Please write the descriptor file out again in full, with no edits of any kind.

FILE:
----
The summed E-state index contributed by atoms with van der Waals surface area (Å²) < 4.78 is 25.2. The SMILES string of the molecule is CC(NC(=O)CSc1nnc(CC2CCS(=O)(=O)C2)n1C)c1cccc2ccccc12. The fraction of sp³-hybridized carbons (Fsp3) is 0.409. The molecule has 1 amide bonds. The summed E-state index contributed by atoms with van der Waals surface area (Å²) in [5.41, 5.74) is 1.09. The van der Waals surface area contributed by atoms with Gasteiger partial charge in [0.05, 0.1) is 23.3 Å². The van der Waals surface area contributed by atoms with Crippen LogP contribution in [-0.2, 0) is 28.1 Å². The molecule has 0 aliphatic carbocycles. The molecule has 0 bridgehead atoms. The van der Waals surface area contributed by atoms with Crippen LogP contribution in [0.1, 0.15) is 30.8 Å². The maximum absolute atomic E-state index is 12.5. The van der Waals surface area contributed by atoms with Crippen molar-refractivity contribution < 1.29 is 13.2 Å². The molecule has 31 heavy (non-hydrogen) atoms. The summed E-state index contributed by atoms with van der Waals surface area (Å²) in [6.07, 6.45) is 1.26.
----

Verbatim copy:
The summed E-state index contributed by atoms with van der Waals surface area (Å²) < 4.78 is 25.2. The SMILES string of the molecule is CC(NC(=O)CSc1nnc(CC2CCS(=O)(=O)C2)n1C)c1cccc2ccccc12. The fraction of sp³-hybridized carbons (Fsp3) is 0.409. The molecule has 1 amide bonds. The summed E-state index contributed by atoms with van der Waals surface area (Å²) in [5.41, 5.74) is 1.09. The van der Waals surface area contributed by atoms with Gasteiger partial charge in [0.05, 0.1) is 23.3 Å². The van der Waals surface area contributed by atoms with Crippen LogP contribution in [-0.2, 0) is 28.1 Å². The molecule has 0 aliphatic carbocycles. The molecule has 0 bridgehead atoms. The van der Waals surface area contributed by atoms with Crippen LogP contribution in [0.1, 0.15) is 30.8 Å². The maximum absolute atomic E-state index is 12.5. The van der Waals surface area contributed by atoms with Crippen molar-refractivity contribution < 1.29 is 13.2 Å². The molecule has 31 heavy (non-hydrogen) atoms. The summed E-state index contributed by atoms with van der Waals surface area (Å²) in [6.07, 6.45) is 1.26.